• “You may well ask: ‘Why direct action? Why sit ins, marches and so forth? Isn't negotiation a better path?’ You are quite right in calling for negotiation. Indeed, this is the very purpose of direct action. Nonviolent direct action seeks to create such a crisis and foster such a tension that a community which has constantly refused to negotiate is forced to confront the issue. It seeks so to dramatize the issue that it can no longer be ignored. My citing the creation of tension as part of the work of the nonviolent resister may sound rather shocking. But I must confess that I am not afraid of the word ‘tension.’ I have earnestly opposed violent tension, but there is a type of constructive, nonviolent tension which is necessary for growth.” - Rev. Dr. Martin Luther King, Jr.

    April 12, 1963: Dr. King is arrested arrested for violating a state circuit court injunction against protests, after leading a march. King is placed in solitary confinement in the Birmingham jail where he will over the next four days write "Letter From Birmingham Jail."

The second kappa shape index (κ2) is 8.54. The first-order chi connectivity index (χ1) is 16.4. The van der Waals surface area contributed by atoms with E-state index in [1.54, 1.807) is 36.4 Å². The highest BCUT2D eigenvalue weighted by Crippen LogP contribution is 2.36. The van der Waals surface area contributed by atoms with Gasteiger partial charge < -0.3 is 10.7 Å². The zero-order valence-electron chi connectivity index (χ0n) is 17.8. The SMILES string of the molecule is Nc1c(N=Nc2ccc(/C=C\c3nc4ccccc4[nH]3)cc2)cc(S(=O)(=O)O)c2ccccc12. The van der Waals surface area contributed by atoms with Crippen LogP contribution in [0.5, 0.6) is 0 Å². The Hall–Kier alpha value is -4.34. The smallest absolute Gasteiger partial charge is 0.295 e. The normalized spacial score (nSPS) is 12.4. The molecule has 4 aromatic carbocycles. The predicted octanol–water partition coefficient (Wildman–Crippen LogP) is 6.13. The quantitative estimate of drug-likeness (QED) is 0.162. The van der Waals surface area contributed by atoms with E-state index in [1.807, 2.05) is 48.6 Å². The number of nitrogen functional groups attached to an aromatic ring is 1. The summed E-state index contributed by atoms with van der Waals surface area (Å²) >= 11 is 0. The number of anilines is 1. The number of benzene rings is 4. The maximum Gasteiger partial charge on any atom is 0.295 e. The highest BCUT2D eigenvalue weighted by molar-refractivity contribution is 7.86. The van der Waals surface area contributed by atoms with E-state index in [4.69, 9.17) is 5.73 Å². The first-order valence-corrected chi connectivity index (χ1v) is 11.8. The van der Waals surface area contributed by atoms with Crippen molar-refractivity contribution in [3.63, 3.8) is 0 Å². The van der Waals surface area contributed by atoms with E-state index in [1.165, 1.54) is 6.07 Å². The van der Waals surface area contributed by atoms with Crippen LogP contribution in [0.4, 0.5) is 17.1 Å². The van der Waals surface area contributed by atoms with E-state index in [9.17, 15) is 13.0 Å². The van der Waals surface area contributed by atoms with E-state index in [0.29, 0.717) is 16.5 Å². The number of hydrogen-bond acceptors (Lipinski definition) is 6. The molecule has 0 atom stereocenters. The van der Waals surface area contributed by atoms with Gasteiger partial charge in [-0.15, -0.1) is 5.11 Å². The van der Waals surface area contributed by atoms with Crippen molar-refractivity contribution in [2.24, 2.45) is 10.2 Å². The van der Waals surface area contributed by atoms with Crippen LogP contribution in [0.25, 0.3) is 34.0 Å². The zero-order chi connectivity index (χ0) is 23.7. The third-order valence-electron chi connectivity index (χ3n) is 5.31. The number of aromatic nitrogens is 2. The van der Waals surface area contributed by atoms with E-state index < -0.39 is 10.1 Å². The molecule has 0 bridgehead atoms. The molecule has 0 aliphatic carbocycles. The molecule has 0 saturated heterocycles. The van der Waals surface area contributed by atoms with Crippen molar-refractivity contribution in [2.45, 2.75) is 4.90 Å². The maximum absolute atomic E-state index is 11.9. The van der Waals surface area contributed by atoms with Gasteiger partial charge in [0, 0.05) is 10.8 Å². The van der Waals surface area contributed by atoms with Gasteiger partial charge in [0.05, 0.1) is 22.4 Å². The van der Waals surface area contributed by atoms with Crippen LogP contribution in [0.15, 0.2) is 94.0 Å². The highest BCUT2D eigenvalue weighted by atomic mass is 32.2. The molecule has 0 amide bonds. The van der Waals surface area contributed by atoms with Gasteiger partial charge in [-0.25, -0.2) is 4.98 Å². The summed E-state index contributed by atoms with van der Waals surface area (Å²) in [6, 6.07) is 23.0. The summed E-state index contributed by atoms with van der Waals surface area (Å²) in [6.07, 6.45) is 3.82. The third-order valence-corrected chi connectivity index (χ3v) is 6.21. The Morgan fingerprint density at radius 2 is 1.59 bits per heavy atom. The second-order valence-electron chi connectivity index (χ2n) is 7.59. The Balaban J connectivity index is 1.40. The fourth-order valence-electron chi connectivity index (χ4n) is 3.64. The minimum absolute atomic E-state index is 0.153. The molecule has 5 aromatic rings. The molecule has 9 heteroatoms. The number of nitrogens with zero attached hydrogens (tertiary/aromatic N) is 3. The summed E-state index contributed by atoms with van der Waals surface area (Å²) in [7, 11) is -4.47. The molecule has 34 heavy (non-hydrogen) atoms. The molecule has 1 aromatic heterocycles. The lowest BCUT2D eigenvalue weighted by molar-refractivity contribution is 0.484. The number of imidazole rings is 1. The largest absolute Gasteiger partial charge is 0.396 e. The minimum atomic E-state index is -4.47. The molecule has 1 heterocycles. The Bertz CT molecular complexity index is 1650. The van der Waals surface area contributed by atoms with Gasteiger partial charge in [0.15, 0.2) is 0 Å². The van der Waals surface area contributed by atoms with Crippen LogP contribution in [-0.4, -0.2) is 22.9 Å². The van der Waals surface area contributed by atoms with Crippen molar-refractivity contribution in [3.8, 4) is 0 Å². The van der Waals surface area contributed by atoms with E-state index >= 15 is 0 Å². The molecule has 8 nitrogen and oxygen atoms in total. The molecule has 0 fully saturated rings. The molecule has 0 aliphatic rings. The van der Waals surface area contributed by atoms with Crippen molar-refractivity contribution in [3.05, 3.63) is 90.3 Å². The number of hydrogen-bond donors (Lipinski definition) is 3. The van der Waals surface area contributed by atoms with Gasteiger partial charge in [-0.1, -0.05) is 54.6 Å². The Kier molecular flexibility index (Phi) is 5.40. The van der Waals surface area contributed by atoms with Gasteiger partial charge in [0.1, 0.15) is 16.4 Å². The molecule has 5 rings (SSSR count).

Direct Action in 5 Steps

    (Slightly updated to factor in the full lifecycle of direct action and the inclusivity of secular organizers and activists)

    Step 1: Collection

    Step 2: Negotiation

    Step 3: Preparation

                  (Self-purification)

    Step 4: Direct Action

    Step 5: Absorption

     

    April 12, 1963: Dr. King is arrested arrested for violating a state circuit court injunction against protests, after leading a march. King is placed in solitary confinement in the Birmingham jail where he will over the next four days write "Letter From Birmingham Jail."

    April 12, 1963

     

     

     

     

    Birmingham, Alabama

    Dr. King is arrested arrested for violating a state circuit court injunction against protests, after leading a march. King is placed in solitary confinement in the Birmingham jail where over the next four days he will write the "Letter From Birmingham Jail."